How to Use Student Choice Boards to Differentiate for Your Learners

Student choice boards are a fun and engaging tool to use in the classroom, and they come with many benefits. They are versatile and can be used in many different subject areas for many different year levels. They are easy to use for assessment purposes, as I outlined further in this blog post on using student choice boards for ELA assessment. They are a simple tool to use to encourage student agency in learning, and they are great for differentiation. 

When it comes to differentiating for the many learning needs of our students, it can be a challenge to know where to focus first. Student choice boards allow you to easily adapt tasks to suit your learners, while also keeping them engaged and giving them a say in how they learn. Plus, they don’t require much extra planning time for you. 

Today I’ll show you how you can use student choice boards to differentiate for your learners, and I’m going to use an example of a reading choice board to help walk you through this process. The reading choice board pictured below is just one of the choice boards available in my Student Choice Board Set for Upper Primary / Elementary. As you can see, there are lots of fun activities included, which means lots of ways students can go about sharing their reading skills with you. This makes it easy to slip in differentiation strategies. Let’s start by talking about how we can cater to students working at different academic levels.

Differentiating for different academic levels

Student choice boards enable you to easily cater to different academic ability levels because they allow students to work on different tasks, therefore taking away the element of comparison. This means that students can both work at their own pace and also receive extra support as it’s needed. This might look like providing extra resources to the students who need them, spending more time with students requiring extra support or having a different set of expectations for each student, depending on where they sit academically.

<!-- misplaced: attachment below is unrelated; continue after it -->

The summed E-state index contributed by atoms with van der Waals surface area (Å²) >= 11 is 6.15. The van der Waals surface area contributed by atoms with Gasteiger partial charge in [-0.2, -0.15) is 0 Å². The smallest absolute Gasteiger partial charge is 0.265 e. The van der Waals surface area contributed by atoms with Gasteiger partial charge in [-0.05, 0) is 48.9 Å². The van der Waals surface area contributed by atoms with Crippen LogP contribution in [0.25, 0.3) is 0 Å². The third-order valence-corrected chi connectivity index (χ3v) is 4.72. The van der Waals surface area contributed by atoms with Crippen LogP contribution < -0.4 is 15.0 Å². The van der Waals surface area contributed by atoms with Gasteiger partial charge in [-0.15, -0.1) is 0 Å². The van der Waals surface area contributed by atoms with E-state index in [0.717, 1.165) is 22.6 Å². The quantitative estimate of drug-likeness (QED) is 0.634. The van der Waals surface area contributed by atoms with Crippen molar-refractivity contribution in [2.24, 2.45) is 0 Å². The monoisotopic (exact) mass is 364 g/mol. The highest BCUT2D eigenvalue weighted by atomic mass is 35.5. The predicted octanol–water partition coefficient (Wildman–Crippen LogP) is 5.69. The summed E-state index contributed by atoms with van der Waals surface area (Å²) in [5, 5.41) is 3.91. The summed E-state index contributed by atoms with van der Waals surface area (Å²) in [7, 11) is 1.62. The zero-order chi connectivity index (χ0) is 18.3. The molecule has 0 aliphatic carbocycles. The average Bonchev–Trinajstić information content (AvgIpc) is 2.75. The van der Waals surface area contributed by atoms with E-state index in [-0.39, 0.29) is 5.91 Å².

Using the reading choice board example above, you could also cater to students’ academic ability level by asking students who need extra support to complete less tasks from the choice board than those who are able to work more independently. One way you can do this is by simply sharing your expectations with students individually. Another way is to let your students know that they will be working on this reading choice board during reading lessons throughout the next 2 weeks and then allow them to see how many tasks they get through in that timeframe.

Differentiating for different learning preferences

Student choice boards lend themselves well to covering different learning preferences. The reading choice board pictured above has already been designed for this purpose. You can see that task options 1 & 5 are better suited to linguistic learners, task options 2 & 3 to visual learners, task options 4 & 8 to more communicative learners, task option 7 to collaborative learners and task options 6 & 9 to logical learners. You could extend this further by allowing musical students to include music in their presentation for task option 4, or by giving students the option to work with a partner or independently. Once you get to know some of the learning preferences that your students have, you’ll be able to find creative ways to allow them the freedom to use their strengths as they work through different tasks.

Differentiating with Technology

Finally, student choice boards can easily be adapted for virtual teaching or simply to incorporate more technology use in the classroom. Using the reading choice board example, students could record their pitches or presentations for tasks 4, 6 & 8, they could use graphic design skills for tasks 2, 3 & 5, they could type their responses to tasks 1 & 9 and could create a quiz online for task 7 that the rest of the class could then try out. These simple tweaks allow you to incorporate technology use into student choice boards, and provide an opportunity for students to try things that they don’t often get to do in other lessons.

So, if you’ve been looking for ways to provide more differentiation in your lessons, why not give student choice boards a try?

If you’re short on time and would prefer something that’s ready to use, take a look at the full set of Student Choice Boards for Upper Primary / Elementary that I have available here.

If you’re after more teaching ideas, then take a look at this post on organising an engaging morning routine.

Have a question or a request? You can contact me at


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